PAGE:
Cognitive Biases — Unit Bias

The desire to complete a unit of a given task or item.

Michael Gearon
4 min readMay 26, 2019
Photo by Dan Gold on Unsplash

Unit bias is how people want to complete a task or fulfil an objective. An example could be if you were given a plate of food you feel obligated to finish it. That perception of completion is satisfying to people as you are finishing a task. It’s also worthwhile noting that sometimes the unit bias can be referred to as the completion bias, either way, they are both similar.

Why does this matter?

This bias is often looked at when it comes to diets and healthy eating as smaller the plate size the smaller the portion size which means we have less to consume and therefore less to complete the task.

However this bias can apply to all different scenarios from diets, to assembling furniture to form filling. Lets first look at an example of a study conducted by American researchers.

Portion sizes study

A study by Geier, Rozin, and Doros showed that participants would eat more candy when served with a large spoon than when they were served with a small spoon even though in both instances they had no limits to how many spoonfuls they could have.

Humans tend to see things as a single unit and don’t take into consideration to size of the unit. A 12 ounce soda is seen as one unit while a 24 ounce soda is seen as one unit even though it is twice as large as the 12 ounce soda.

This research shows that portion sizes should be kept small in order to encourage healthful eating.

When completion bias fails us

Eating too much because of our portion sizes can lead to obesity which is bad but there is further proof that the completion bias can lead to failure and making poor decisions.

Crisis planning

Gino and Staats's unpublished research looked at the completion bias of physicians in the emergency department (ED) of a busy hospital, where patients arrive without appointments.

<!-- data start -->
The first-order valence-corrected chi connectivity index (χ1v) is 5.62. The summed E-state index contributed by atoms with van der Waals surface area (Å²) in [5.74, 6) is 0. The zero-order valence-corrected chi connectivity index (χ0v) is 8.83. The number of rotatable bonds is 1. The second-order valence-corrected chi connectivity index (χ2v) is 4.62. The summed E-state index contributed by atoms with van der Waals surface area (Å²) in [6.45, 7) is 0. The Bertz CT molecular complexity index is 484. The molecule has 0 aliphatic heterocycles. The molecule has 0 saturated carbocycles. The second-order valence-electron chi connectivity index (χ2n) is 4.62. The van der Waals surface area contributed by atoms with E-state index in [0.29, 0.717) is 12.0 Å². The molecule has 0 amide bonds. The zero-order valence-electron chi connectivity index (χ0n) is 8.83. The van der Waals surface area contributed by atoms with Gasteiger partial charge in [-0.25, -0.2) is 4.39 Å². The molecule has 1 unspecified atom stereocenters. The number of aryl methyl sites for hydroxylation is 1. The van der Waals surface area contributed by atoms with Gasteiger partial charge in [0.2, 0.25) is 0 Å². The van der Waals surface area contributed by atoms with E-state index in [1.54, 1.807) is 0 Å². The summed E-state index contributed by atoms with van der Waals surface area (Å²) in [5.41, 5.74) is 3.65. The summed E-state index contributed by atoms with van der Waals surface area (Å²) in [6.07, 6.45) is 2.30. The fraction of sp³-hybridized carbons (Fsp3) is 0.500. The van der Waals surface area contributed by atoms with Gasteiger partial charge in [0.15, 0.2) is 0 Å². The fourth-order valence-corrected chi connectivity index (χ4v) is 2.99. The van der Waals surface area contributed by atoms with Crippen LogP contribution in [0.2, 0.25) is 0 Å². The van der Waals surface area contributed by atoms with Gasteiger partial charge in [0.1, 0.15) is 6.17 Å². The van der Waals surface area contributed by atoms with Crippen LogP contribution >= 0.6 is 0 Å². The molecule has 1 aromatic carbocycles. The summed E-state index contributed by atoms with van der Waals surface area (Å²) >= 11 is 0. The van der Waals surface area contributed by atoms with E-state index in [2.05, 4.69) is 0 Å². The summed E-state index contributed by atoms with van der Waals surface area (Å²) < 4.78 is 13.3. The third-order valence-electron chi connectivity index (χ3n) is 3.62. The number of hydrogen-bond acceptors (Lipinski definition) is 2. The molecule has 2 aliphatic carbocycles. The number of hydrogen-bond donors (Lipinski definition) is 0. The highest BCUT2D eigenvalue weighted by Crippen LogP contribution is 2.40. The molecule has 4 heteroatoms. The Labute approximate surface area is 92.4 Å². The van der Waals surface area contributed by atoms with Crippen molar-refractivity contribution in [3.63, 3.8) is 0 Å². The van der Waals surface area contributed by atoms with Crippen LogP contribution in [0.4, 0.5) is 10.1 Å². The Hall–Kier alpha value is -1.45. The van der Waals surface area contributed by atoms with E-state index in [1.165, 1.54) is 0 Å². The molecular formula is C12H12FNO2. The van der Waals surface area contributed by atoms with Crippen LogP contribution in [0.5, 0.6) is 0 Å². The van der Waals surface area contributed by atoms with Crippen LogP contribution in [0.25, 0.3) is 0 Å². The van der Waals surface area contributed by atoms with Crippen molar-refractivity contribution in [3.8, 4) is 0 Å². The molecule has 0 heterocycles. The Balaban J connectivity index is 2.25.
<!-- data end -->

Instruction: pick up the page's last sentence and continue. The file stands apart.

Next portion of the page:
“Using data from about 43,000 distinct patient encounters, we found that physicians exhibit a bias toward completing easy tasks when confronted with an increased workload due to an increase in the number of arriving patients,” wrote Gino.

In an ED setting, “easy tasks” refer to treating patients who are less sick.

From first appearances, this looks like a good plan, by treating the less sick there is fewer people and in-turn more completed. By focusing on these less-sick patients, a doctor is “more productive” because these patients don’t stay in the ED as long.

But, according to Gino and Staats, there are at least two problems with this approach:

  1. Patients with more severe conditions wait longer.
  2. With each “less sick” patient a doctor treats, that doctor slows down a little more — so there’s a chance she’ll get tired and less effective on the job before she begins seeing those patients with more severe conditions.

Why we put off big tasks

A study by Dr. John Bargh, an award-winning psychology researcher, showed that this is more likely to happen before we start working on a big project. In an attempt to simulate real, productive work, our brains tend to focus on small, mindless tasks.

So if you’ve ever thought the night before a big presentation was the best time to clean your place, respond to a friend’s text or binge on a TV series — or in general just procrastinate this is why.

In theory, it should be easy to fight the urge to tackle those smaller tasks. Just recognize which tasks are the most important, and prioritize them, already! But we all know that’s easier said than done. As the researchers, Francesa Gino and Bradley Staats, explain:

Your brain releases dopamine when you achieve goals. And since dopamine improves attention, memory, and motivation, even achieving a small goal can result in a positive feedback loop that makes you more motivated to work harder going forward.

The power of storytelling

When we start watching a film or read a book how many times have you got half way and thought this is terrible kept reading or watching anyway?

We are compelled to finish what we start otherwise we feel bad and curious to see how it ends. This is why when we build or market products that we must form them on a story. By providing a clear start, middle and end people will feel compelled to finish what’ve they started.

This could also work for your presentations, pitching to clients or whatever you're trying to accomplish, by providing this story format it will engage more people.


This is definitely one of less documented biases out there. However, the unit bias has its role a play into how people make decisions. The main takeaway from this is that if the research has shown people want to finish what they’ve started, make it as easy for them as possible to do this. If you’re interested in other cognitive biases then take a look at other ones I’ve written about.

Further reading



Michael Gearon

Senior Interaction Designer and Co-Author to Tiny CSS Projects